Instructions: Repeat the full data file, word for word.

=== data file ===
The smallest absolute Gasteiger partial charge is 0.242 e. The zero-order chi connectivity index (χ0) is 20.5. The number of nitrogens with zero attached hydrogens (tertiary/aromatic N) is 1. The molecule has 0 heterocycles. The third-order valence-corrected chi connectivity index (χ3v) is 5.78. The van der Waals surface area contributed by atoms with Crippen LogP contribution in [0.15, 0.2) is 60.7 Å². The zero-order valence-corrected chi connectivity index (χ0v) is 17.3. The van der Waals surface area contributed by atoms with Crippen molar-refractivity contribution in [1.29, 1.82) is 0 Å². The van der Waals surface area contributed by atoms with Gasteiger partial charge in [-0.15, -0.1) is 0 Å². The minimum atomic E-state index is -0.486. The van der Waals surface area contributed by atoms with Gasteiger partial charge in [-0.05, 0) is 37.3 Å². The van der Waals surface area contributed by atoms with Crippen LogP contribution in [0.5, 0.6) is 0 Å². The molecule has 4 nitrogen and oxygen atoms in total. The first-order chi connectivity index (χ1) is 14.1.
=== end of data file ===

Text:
The smallest absolute Gasteiger partial charge is 0.242 e. The zero-order chi connectivity index (χ0) is 20.5. The number of nitrogens with zero attached hydrogens (tertiary/aromatic N) is 1. The molecule has 0 heterocycles. The third-order valence-corrected chi connectivity index (χ3v) is 5.78. The van der Waals surface area contributed by atoms with Crippen LogP contribution in [0.15, 0.2) is 60.7 Å². The zero-order valence-corrected chi connectivity index (χ0v) is 17.3. The van der Waals surface area contributed by atoms with Crippen molar-refractivity contribution in [1.29, 1.82) is 0 Å². The van der Waals surface area contributed by atoms with Gasteiger partial charge in [-0.15, -0.1) is 0 Å². The minimum atomic E-state index is -0.486. The van der Waals surface area contributed by atoms with Gasteiger partial charge in [-0.05, 0) is 37.3 Å². The van der Waals surface area contributed by atoms with Crippen LogP contribution in [0.5, 0.6) is 0 Å². The molecule has 4 nitrogen and oxygen atoms in total. The first-order chi connectivity index (χ1) is 14.1.